The Reason for Your Eye Color

Our eye color is something that is written into our DNA, predetermined before we are even born! It is
determined by the genes that we receive from our parents. We receive an allele from each parent. It
isn’t as simple as you think, though. Children can have totally different colored eyes than their parents.
Eleven different genes control eye color which is why there are so many variations.

Dominant and Recessive

Alleles determine how a certain trait will look on a certain person. These can be either dominant or
recessive. If both alleles are the exact same, called homogenous, that same characteristic will manifest
itself. So, if you get a brown eye allele from both parents, you will have brown eyes. If the alleles are
heterozygous, or different, whichever one is dominant will be the one that is manifested. For example,
brown is dominant over blue, so if you receive one blue allele and one brown allele, the brown eyes will
be manifested. But since you still have the recessive blue allele that can still be passed on to your
children which is why brown eyed parents can still end up with blue eyed children. Crazy!

What makes eye color look different?

It’s all in the melanin! Melanin is a pigment that is found in the skin as well as the eyes. There are two
different types of melanin- eumelanin which is brown-black and pheomelanin which is red. The more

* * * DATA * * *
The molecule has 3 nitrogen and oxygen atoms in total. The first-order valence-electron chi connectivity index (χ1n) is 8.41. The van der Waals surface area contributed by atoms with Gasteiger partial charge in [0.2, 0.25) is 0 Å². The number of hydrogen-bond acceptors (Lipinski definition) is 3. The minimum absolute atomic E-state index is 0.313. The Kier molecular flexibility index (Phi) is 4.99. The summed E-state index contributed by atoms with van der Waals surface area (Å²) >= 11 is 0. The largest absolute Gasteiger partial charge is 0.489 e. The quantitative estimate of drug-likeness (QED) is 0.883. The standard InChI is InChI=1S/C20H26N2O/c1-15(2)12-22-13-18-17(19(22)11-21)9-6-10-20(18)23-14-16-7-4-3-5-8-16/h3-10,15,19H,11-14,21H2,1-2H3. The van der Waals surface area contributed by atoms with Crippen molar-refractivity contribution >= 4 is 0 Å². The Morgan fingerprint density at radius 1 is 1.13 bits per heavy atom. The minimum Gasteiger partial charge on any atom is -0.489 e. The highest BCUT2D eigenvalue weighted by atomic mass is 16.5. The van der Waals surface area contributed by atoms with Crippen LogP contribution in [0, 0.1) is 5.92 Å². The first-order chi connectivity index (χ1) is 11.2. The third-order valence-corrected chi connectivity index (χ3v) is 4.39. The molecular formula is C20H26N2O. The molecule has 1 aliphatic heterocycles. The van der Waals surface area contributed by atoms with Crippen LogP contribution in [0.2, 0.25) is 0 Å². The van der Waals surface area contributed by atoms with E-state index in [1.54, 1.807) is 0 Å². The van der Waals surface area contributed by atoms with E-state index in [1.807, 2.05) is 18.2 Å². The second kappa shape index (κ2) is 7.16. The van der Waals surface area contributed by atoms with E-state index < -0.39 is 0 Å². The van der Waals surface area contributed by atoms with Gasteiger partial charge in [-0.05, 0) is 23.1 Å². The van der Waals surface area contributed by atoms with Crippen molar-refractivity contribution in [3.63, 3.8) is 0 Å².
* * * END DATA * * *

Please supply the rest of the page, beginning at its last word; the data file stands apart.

melanin, the darker the eye and vice versa. The iris (the colored part of the eye) has two layers. Most
people have melanin in the back layer. The amount of melanin in the front layer will determine the color
of your eyes. Brown eyes have the most, green has less then brown, and blue has no melanin. Albino
eyes have no melanin in either layer! Eye colors that fall between dark brown and light blue have
varying amounts of pigment and some areas without pigment which leads to more unique colors. There
are also different patterns on our iris that make our eyes unique as well.

Which eye colors are the most common?

Blue or grey eyes are in about 1/3 of the population. Dark brown eyes are the next most common, in
about 25% of the population. Lighter brown makes up 16%. Overall, brown is more common than blue,
and green is the most rare. In different parts of the world, certain eye colors are more common. In
Ireland, green is more common than the rest of the world.

It is so amazing that only two types of pigment, eumelanin and pheomelanin, can give us so many
unique colors. I have seen plenty of eyes in my career and none are exactly the same!

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Dr. Thirion

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